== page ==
The 7 best scenes from the Decline Of Western Civilization

“I was born a punk rocker, I am punk now, and I will die a punk rocker,” says Penelope Spheeris.

She may be laughing but she means it, man. Now 69, Spheeris has long been a groundbreaking figure in Hollywood, a rare female director and early pioneer of rock videos who went on to make mainstream comedies including Wayne’s World and The Beverley Hillbillies. In the meantime, she also shone a valuable spotlight on the punk and metal underground with her trilogy of much-loved cult documentaries, The Decline of Western Civilization.

Never given a full DVD release for years, all three films are now out in a lavish box set laden with multiple bonus features, extra scenes and audio commentaries, including one by Dave Grohl. Finally relenting to pressure from her daughter Anna Fox, who supervised the re-release, Spheeris has secured her legacy as a vital cinematic chronicler of underground rock subcultures. Here she chats to Classic Rock about the Decline trilogy and chooses some favourite scenes….

The Decline Of Western Civilization (1981) 

An exhilarating document of LA’s embryonic punk scene featuring viscerally raw live performances by the likes of X, Black Flag, Germs, Circle Jerks, Fear and more. Spheeris haunted the city’s sleazy punk dives and gathered a priceless time capsule of a riotous, nihilistic, sometimes violent scene that would later help inspire the hardcore and grunge boom. She also captured for posterity legendary figures like Germs singer Darby Crash, who died of a heroin overdose shortly before the film was released.

“I was a punk fan when I shot that film,” Spheeris recalls. “I had already cut my hair down to one inch. I was definitely a fan of the music, and actually it was John Lydon who got me into it. I had sort of checked out of music previously to that because it was all disco and really uninteresting stuff. But once I got hooked into the Sex Pistols and started going to punk clubs here in LA, I converted.”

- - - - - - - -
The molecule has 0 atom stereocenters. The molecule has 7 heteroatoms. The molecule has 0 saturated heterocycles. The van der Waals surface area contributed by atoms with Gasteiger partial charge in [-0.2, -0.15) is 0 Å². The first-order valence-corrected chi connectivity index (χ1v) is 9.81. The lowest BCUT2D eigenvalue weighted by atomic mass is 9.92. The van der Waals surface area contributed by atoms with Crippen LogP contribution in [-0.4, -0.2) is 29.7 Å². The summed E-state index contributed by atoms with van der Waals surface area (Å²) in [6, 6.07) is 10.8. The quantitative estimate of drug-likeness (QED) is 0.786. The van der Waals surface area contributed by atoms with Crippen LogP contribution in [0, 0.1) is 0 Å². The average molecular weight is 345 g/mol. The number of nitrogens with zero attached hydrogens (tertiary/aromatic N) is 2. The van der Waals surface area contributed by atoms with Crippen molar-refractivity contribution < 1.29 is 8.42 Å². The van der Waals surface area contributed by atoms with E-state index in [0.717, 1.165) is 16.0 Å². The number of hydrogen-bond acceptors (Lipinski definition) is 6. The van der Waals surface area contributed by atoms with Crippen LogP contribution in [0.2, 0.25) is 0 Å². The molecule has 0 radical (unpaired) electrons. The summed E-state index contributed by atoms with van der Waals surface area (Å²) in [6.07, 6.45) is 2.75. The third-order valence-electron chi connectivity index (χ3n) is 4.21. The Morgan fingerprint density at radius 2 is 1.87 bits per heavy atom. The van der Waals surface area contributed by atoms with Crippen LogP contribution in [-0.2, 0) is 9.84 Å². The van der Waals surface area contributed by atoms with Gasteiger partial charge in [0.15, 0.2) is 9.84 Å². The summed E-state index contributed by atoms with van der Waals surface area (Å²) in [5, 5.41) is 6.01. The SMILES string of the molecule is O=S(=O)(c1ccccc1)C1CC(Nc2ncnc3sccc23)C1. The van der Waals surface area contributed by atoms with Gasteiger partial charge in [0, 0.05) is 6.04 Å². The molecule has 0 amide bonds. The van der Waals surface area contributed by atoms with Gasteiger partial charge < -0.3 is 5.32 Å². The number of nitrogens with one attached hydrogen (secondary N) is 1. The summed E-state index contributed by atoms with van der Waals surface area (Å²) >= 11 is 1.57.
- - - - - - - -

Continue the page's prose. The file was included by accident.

Key Scene 1: Interviews with the “Light Bulb Kids” from the LA punk underground 

Spheeris: “It’s so hard choosing scenes, it’s like choosing your favourite child. But I love the pieces where I’m talking to kids. I just went to clubs and talked to the kids there, gave them a piece of paper and said: come to this address on this day and be in the movie. I adore Eugene. He lives in Germany now, and he’s a folk singer, he calls himself Euge from the Coast. He was 14 years old.”

Key Scene 2: Darby Crash and girlfriend Michelle laugh about finding the dead body of a house painter 

Spheeris: “Some people are put off by that, they don’t get the joke, they don’t get that it was totally tongue in cheek. In the bonus features of the DVD, there is the extended story of what happened to the painter. But I just hope what I did preserves the memory of a very unique and talented and charismatic person, and that was Darby. I look at him like so many people who are just too vulnerable and sensitive to survive it all, like Sid and Janis and Jimi and all those people who we love, great artists who were overwhelmed by it all.”

The Decline Of Western Civilization Part II: The Metal Years (1988)

The second Decline rockumentary is a comedy classic, though that was not the original intention. A decade after her punk movie, Spheeris threw herself into documenting LA’s late 1980s Sunset Strip glam-metal scene with a passion. Her daughter Anna, then 17, was even dating Nikki Sixx of Motley Crue at the time. Guns N’ Roses declined to be filmed but Aerosmith, Ozzy Osbourne, WASP, Poison, KISS, Lemmy, Alice Cooper and others all appear in their preposterous, booze-addled, trash-talking imperial pomp.

Ironically, Spheeris had previously declined the chance to direct This is Spinal Tap, but ended up making a real-life version instead. “I feel stupid for turning down Spinal Tap, but I didn’t do it because I didn’t want to make fun of heavy metal,” she says. “I respected the music at the time. I grew my hair out for that movie, or should I say that trend? You can see the interviews in the DVD extras, where I look totally ridiculous and ‘80s.”